22 december 2010

Prime Minister Vladimir Putin meets with Armenian Prime Minister Tigran Sargsyan in St Petersburg

During the meeting Vladimir Putin stressed that Russia had supported Armenia throughout the economic crisis and, through soft loans, managed to shore up both the level of bilateral trade and Russia’s investment in the Armenian economy.

Transcript of the beginning of the meeting:

Vladimir Putin: Very good to see you, Mr Sargsyan. Russia and Armenia benefit from a special relationship that extends to many areas, both in politics and military cooperation. We note that our Armenian friends are ready to expand cooperation in this area. The same can be said about the military base.

Today's meeting is certainly, as has become traditional, devoted to pressing issues of economic cooperation. Sadly, during the crisis, as was the case in most instances, the trade between our two countries fell about 20%. However, trade is now recovering: it has grown 16% in nine months.

Last year, when we all were suffering from the crisis, Russia supported Armenia. On your request we drew up and issued 500 million dollars in a soft loan with a maturity of 15 years. Despite a certain overall decrease, this allowed us to shore up both our bilateral trade and Russia's investment in the Armenian economy, which amounts to between 2.8 billion to 3 billion.

Not a single Russian company has withdrawn from Armenia's economy. This goes for Gazprom, INTER RAO UES, JSFC Sistema, VTB Bank and many other companies. In total, several thousand companies comprising Russian capital are operating in Armenia. We hope that, confident that they have the support of both yourself and the president of Armenia, our businesses will continue to feel comfortable – or at least no less so than your other partners. We hope that our joint efforts will enable us to advance and expand our horizons.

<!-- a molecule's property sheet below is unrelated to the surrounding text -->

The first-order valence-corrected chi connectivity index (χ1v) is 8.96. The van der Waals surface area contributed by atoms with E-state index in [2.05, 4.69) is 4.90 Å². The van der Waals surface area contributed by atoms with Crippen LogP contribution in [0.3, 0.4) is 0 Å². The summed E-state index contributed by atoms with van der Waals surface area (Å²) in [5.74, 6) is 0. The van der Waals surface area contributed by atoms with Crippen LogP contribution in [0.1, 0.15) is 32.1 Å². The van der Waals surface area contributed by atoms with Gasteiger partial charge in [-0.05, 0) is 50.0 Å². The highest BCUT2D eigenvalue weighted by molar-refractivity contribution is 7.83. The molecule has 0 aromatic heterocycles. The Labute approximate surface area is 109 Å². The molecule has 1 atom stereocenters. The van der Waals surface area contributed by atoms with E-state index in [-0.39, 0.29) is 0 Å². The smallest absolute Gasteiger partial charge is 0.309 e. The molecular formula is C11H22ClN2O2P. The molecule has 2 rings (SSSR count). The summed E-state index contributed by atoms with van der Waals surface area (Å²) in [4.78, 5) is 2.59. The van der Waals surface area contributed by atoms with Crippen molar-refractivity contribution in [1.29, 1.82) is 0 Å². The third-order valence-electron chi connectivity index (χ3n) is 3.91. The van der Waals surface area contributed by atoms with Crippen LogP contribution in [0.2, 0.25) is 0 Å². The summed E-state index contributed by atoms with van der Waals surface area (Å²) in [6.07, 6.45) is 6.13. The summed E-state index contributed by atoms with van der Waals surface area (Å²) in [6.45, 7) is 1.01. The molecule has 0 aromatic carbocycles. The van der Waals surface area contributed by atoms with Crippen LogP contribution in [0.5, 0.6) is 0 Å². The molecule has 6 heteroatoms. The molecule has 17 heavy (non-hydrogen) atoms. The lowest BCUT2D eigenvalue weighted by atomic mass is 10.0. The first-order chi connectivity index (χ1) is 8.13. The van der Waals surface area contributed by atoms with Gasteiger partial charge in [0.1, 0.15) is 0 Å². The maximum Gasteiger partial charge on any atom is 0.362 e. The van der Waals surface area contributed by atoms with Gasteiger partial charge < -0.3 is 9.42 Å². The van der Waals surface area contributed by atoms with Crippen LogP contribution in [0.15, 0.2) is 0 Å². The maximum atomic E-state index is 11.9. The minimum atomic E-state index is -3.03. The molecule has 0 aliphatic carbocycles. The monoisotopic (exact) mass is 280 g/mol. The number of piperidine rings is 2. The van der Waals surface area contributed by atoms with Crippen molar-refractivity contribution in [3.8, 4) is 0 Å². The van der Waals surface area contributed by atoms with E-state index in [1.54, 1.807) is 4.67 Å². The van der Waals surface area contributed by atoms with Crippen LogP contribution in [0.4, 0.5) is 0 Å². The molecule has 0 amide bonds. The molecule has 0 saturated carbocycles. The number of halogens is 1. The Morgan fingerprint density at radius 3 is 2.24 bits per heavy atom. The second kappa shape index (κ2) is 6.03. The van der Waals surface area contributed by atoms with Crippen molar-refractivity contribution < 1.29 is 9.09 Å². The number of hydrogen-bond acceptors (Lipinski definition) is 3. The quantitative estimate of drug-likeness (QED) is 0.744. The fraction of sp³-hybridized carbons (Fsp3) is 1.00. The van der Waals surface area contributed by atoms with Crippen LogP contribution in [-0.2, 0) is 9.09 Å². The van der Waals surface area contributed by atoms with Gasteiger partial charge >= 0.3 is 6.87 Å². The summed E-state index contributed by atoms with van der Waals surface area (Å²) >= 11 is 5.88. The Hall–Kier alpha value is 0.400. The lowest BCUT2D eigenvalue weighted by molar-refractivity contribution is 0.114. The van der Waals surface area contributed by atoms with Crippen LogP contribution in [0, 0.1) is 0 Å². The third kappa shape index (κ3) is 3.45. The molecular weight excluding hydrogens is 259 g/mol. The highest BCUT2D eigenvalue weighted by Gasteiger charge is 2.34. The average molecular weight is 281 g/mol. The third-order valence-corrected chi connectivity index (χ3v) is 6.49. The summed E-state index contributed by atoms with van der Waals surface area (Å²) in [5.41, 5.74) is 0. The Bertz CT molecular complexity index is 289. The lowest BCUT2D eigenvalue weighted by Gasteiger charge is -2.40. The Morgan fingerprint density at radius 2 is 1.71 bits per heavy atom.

Tigran Sargsyan: Thank you very much, Mr Putin. First of all, I would like to thank you for making time so close to the New Year to discuss strategic projects in Armenia that, we feel, could be mutually beneficial.

Before taking strategic decisions, it is vital we discuss these projects with our strategic partners, to ensure that both the course and implementation phases for all these projects are correct.

As we approach the New Year, it will be, no doubt, a positive indicator that we have got the budget implementation programme for 2011 up and running. And overall we will have a clear financial picture of what projects to start work on.

Creating a favourable environment for Russian companies operating in Armenia is one of our priority goals. We are currently developing several projects with this goal in view. In particular, we want to create a free trade area around the MAZ plant. We prepared a draft law and it was subsequently approved by our colleagues. I hope this project will be discussed in parliament in the first quarter of next year.

This will be a unique experience for us, as Armenia has never before implemented such a project. We hope that it will create a seedbed for Russian business in Armenia. We have other ideas to discuss with you, of course. I hope that in 2011 we will be able to give economic relations between our two countries renewed impetus.